Under the FCA, the government is empowered to seek civil remedies. This week, the Department of Justice (“DOJ”) announced a first-of-its-kind FCA civil remedy: a settlement from a Paycheck Protection Program (“PPP”) lender.
According to the press release from the DOJ, Prosperity Bank agreed to pay $18,673.50 “to resolve allegations that it improperly processed a [PPP] loan on behalf of an ineligible customer.” Prosperity Bank, which was eligible to receive a fee ranging from 1% to 5% depending on the size of the PPP loan it processed, approved a loan for a customer knowing that the customer’s application was false. The customer had answered “no” in response to a question on the PPP loan application asking whether the applicant or an individual with more than 20% equity was facing criminal charges. At the time, the customer, who was the sole owner of the entity applying for the loan, was facing criminal charges. And employees of Prosperity Bank knew it. Yet, Prosperity Bank approved the PPP application and processed a PPP loan. That allowed the bank to be paid a 5% fee that it was not otherwise entitled to, in violation of the FCA. Through the settlement, Prosperity Bank had to pay back that fee plus an additional amount in damages.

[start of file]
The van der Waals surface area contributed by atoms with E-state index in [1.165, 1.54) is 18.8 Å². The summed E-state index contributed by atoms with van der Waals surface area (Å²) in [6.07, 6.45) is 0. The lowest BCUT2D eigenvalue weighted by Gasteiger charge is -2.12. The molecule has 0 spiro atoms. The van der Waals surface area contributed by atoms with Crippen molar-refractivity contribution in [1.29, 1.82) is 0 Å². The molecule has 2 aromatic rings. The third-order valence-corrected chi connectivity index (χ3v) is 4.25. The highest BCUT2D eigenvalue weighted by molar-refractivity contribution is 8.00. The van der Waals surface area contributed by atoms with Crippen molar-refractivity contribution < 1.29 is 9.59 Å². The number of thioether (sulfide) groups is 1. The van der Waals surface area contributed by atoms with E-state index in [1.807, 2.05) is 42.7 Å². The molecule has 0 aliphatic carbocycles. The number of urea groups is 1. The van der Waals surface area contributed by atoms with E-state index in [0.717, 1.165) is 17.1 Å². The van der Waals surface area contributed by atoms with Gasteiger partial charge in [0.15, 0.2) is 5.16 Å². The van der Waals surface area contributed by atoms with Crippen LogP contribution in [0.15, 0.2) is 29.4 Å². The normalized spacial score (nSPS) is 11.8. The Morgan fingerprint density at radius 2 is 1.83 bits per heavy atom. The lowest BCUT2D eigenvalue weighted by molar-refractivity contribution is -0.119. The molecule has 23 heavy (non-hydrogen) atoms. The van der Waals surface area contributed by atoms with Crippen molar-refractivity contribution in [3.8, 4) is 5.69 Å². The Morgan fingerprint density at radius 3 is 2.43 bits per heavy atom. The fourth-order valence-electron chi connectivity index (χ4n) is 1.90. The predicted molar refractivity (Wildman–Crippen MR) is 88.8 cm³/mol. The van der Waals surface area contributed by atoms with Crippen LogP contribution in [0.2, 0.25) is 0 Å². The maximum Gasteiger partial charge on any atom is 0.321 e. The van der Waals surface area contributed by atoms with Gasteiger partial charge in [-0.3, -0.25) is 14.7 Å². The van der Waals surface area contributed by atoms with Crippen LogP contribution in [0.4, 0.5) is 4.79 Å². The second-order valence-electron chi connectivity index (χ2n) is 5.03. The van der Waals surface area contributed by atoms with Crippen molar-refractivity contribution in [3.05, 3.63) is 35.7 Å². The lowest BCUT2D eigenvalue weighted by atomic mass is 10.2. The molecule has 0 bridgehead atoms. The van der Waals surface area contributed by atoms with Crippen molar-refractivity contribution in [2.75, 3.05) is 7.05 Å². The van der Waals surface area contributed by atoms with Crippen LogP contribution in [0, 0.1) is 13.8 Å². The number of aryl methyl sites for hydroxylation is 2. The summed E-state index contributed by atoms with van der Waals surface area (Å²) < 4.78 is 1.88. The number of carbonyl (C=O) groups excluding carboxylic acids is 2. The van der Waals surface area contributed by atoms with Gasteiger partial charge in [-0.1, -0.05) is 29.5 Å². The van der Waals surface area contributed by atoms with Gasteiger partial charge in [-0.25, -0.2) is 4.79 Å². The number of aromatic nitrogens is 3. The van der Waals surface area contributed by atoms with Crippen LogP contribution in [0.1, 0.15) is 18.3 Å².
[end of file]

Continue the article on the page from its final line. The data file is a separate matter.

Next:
The DOJ touts the settlement as a first-of-its-kind under the FCA, at least as it relates to the PPP. But it also highlights the DOJ’s priority and means available in pursuing individuals and companies that may have fraudulently obtained PPP loans.
For more information please contact Wes Mishoe at 717-221-7961.